How does a performance audit shop decide what topics, and which agencies, warrant an audit? After all, a quick scan of your morning newspaper will stir up a seemingly endless number of important public issues. We can’t get to them all- not all at the same time, anyway- so how do we pick one topic over another?
One illuminating response to that question comes from the schedule of the Auditor General of British Columbia:
Because there are more projects than we can carry out, we use a comprehensive and systematic process to select the topics that best meet our mandate and will have the greatest impact. Potential performance audit topics come from:
- the work we’ve completed and are currently engaged in
- discussions with stakeholders, including the public service, government and the opposition
- information and requests from MLAs, the people of B.C. and other stakeholders
- the work of other audit offices
- changes to government sectors and programs
The same considerations largely apply in Oregon as well. Auditors here at the Oregon Audits Division (OAD) work on a wide range of potential topics, limited only by the range and breadth of public services state agencies deliver. In addition to the considerations outlined above, we also look at broader issues that affect multiple agencies and the general public. We consider topics where an audit may add value and clarity to the discussion, or provide guidance to an agency in need of a course correction to achieve its mission and goals. These include areas of great significance to the general population and costs to taxpayers (education, health care, environment), areas prone to risk (IT systems), and many more of the kinds of complex ‘wicked’ problems that require sustained efforts to ensure that they are properly managed.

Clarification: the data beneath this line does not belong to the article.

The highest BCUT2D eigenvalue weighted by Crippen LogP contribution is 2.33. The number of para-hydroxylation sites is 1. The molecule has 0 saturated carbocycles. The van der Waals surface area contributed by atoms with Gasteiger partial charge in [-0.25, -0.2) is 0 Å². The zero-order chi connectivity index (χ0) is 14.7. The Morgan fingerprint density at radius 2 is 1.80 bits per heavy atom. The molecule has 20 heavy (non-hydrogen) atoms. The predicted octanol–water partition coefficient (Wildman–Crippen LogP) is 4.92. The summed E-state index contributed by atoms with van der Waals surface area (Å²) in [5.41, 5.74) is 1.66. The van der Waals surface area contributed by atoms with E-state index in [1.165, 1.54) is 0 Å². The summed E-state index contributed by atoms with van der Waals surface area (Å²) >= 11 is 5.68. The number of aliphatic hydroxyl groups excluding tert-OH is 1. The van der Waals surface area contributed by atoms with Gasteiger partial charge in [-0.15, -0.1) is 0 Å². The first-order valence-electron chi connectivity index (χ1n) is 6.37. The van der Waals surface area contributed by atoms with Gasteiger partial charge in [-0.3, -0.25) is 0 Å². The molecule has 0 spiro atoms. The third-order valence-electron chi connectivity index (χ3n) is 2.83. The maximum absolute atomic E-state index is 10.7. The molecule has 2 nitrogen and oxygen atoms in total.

The timing of an audit can affect the relevance and value of the audit findings and recommendations. An immediate issue that receives a lot of public attention in March may change drastically by October, so it is worth considering whether to go ahead with an audit when circumstances might render the findings obsolete by the time the report is released. For that reason, we choose topics with much care and an eye to systemic long-term benefits. The results of our audits ideally help public agencies avoid major issues to start with- not just attempt to right what has already gone wrong.
Many audit shops prepare and even publish audit schedules well in advance. Some audit topics are requested or mandated, and others are issues (or agencies) that haven’t been visited in a while and are ripe for review. That said, apart from mandated audits, an audit schedule is less a promise than it is a preview of potential coming attractions. Other, more needful, questions may arise between now and the beginning of the next audit schedule. Maintaining some amount of flexibility helps audit shops share a perspective on issues that is timely and useful.
A few audit schedule examples:
OAD and our peers both near and far approach topic selection thoughtfully, deliberately, and with a long list of considerations in mind.